When my husband and I learned I was pregnant with our long-awaited baby, we spent the first few months daydreaming about the feeling of her on our chests, her first crooked smile. Toward month seven or eight, during my “nesting” phase, my mind immediately sped to all the things I would need for my daughter. Need being a subjective word in this case: a white-railed crib, soft blankets, fringed moccasins, and framed animal artwork. I was lost in a rainbow of paint chips and tiny furniture.
A friend popped me out of the bubble by asking, “That’s great and all, but did you get her an email address?”
An email address. It sounded terribly unromantic in the grand scheme of things. I remember crinkling my nose. “I don’t even know how much tech I want her to have.”
An email address. It sounded terribly unromantic in the grand scheme of things.
“You won’t regret it,” my friend insisted. “In this world of email communication, she’ll be one step ahead. And you can send emails to her whenever you have something to say.”
I couldn’t deny that my friend had a point; a unique email address was increasingly hard to come by, and why wouldn’t I want a repository for our memories about our daughter’s childhood? A time capsule of sorts. At the time, no one I knew was doing it, though there are plenty of resources now on how to create one!
And so that day, we registered our unborn daughter for her very first email address. I sent her my first email right then, across an ocean of hope. I put all my anticipation for her, and my joy in my pregnancy, into that email.
We decided on your name this weekend. It means well-loved. Already to us, you are ours, loved beyond compare. Our little adventurer. Our little kicker and bouncer and hiccuper. You are made from the history and joy and boundless wishes of two very different, very loving families. You are so wanted by both!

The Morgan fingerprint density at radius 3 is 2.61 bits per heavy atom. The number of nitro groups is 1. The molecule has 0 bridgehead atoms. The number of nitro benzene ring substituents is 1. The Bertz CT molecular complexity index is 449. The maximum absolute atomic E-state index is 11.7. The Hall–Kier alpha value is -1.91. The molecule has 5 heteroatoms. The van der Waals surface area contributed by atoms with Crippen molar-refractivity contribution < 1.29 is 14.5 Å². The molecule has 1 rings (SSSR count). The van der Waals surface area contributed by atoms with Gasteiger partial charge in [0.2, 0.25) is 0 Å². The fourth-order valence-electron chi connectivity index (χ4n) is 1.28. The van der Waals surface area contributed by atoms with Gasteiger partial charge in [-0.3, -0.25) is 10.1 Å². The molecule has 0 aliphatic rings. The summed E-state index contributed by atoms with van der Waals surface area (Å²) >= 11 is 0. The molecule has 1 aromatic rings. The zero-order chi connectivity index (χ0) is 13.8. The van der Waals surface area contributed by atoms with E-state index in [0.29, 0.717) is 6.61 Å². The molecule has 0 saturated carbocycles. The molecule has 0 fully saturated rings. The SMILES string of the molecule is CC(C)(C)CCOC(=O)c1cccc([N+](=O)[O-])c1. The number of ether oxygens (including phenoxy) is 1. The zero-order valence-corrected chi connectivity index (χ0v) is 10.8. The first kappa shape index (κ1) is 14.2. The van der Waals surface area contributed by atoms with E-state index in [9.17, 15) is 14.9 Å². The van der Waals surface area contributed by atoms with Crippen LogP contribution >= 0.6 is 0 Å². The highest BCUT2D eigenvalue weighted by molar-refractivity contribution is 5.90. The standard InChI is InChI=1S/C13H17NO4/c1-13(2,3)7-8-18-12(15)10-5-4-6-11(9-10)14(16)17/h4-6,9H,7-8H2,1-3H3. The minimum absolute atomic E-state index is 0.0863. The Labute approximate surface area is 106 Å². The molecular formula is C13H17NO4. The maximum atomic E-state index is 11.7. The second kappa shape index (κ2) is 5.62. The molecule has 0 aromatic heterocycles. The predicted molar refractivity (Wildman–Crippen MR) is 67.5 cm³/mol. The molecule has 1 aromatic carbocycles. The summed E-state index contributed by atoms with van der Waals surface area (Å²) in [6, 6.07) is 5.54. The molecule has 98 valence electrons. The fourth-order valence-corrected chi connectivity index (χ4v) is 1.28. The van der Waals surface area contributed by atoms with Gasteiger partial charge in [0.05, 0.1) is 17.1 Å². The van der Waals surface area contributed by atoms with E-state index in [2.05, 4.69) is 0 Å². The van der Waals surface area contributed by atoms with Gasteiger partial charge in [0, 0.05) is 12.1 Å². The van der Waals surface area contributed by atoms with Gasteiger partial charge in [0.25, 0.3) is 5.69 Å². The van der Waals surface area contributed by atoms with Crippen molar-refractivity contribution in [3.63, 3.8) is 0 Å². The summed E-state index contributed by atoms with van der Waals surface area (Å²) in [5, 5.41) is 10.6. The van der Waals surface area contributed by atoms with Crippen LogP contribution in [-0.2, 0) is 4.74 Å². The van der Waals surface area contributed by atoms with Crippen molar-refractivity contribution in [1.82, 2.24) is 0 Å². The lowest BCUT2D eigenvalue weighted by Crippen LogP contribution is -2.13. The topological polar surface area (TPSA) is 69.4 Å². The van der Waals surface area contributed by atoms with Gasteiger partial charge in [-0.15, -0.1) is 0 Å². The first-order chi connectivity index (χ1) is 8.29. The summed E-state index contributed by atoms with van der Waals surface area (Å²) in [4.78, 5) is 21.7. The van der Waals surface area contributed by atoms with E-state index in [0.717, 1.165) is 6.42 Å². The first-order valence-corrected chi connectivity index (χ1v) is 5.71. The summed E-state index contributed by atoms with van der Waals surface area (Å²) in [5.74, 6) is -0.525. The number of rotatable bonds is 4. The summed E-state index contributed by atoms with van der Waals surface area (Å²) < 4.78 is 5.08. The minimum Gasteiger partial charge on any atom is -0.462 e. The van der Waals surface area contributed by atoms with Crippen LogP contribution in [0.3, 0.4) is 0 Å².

Our hearts are full right now with waiting for you, but I know they’ll only get fuller once you are here. Stay in there a little longer, get big and healthy, and we’ll see you where all the bright lights are.
Over the years, this email address has replaced the idea of a baby book in our family. When something momentous happens, like a first word or a first step, I send a letter to my daughter, recounting the whole scene in vivid detail—detail I can grasp firmly, because it just happened. I loved the immediacy of writing these letters. They combine the bubbling joy of the present with that veiled future promise.
Today you walked, with a drunken sailor gait that we find so funny and charming.
You have this precious way of asking for something. “’Gain!” you say. Again and again and again.
You haven’t slept terribly well, which means we are curled up on the rug by your crib most nights. You have a soft snore that rises and fades like a wave.
My husband and I send emails on special occasions, such as holidays or birthdays, and most often just because we have something to share. Sometimes we’ll include photos, quotes, or videos. We’ve given the email address to beloved grandparents and godparents, so they can send their in-the-moment love and hopes too. I haven’t looked at the contents of that email address; I feel that the first viewing is our daughter’s right.
Yet, even without seeing the letters, I dream about giving her that email password one day and watching her take in the years of heartfelt wishes and singular moments. I feel we’ll be gifting her memories back to her, ones that would otherwise be lost without space and technology to preserve them.
How many countless things do we hold inside as mothers, waiting for the perfect time to reveal them, to allow ourselves to connect? And in the flush of years and errands and schedules, how many of those things actually see the light of day?
Write your child the letter. Capture your memories and send them off into a capsule just for them. Whether it’s one letter or five or five hundred—your words are some of the most meaningful gifts you can give.